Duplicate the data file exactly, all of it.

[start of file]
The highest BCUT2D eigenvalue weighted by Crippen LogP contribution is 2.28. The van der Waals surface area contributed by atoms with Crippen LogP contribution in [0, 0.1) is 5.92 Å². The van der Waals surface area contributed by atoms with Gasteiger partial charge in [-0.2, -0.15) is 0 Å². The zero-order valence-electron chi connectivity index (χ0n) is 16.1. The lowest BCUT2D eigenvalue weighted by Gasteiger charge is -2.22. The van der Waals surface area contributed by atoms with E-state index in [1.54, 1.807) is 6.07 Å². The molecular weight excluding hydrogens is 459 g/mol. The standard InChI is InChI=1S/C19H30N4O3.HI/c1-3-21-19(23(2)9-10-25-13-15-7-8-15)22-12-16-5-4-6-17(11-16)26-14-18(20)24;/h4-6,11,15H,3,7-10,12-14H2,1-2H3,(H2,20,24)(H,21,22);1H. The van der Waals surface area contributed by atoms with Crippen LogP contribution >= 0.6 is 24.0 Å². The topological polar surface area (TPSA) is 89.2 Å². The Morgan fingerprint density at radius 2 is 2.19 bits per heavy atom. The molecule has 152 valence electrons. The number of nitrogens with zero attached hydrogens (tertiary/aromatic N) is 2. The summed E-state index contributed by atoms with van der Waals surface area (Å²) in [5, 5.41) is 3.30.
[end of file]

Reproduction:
The highest BCUT2D eigenvalue weighted by Crippen LogP contribution is 2.28. The van der Waals surface area contributed by atoms with Crippen LogP contribution in [0, 0.1) is 5.92 Å². The van der Waals surface area contributed by atoms with Gasteiger partial charge in [-0.2, -0.15) is 0 Å². The zero-order valence-electron chi connectivity index (χ0n) is 16.1. The lowest BCUT2D eigenvalue weighted by Gasteiger charge is -2.22. The van der Waals surface area contributed by atoms with E-state index in [1.54, 1.807) is 6.07 Å². The molecular weight excluding hydrogens is 459 g/mol. The standard InChI is InChI=1S/C19H30N4O3.HI/c1-3-21-19(23(2)9-10-25-13-15-7-8-15)22-12-16-5-4-6-17(11-16)26-14-18(20)24;/h4-6,11,15H,3,7-10,12-14H2,1-2H3,(H2,20,24)(H,21,22);1H. The van der Waals surface area contributed by atoms with Crippen LogP contribution >= 0.6 is 24.0 Å². The topological polar surface area (TPSA) is 89.2 Å². The Morgan fingerprint density at radius 2 is 2.19 bits per heavy atom. The molecule has 152 valence electrons. The number of nitrogens with zero attached hydrogens (tertiary/aromatic N) is 2. The summed E-state index contributed by atoms with van der Waals surface area (Å²) in [5, 5.41) is 3.30.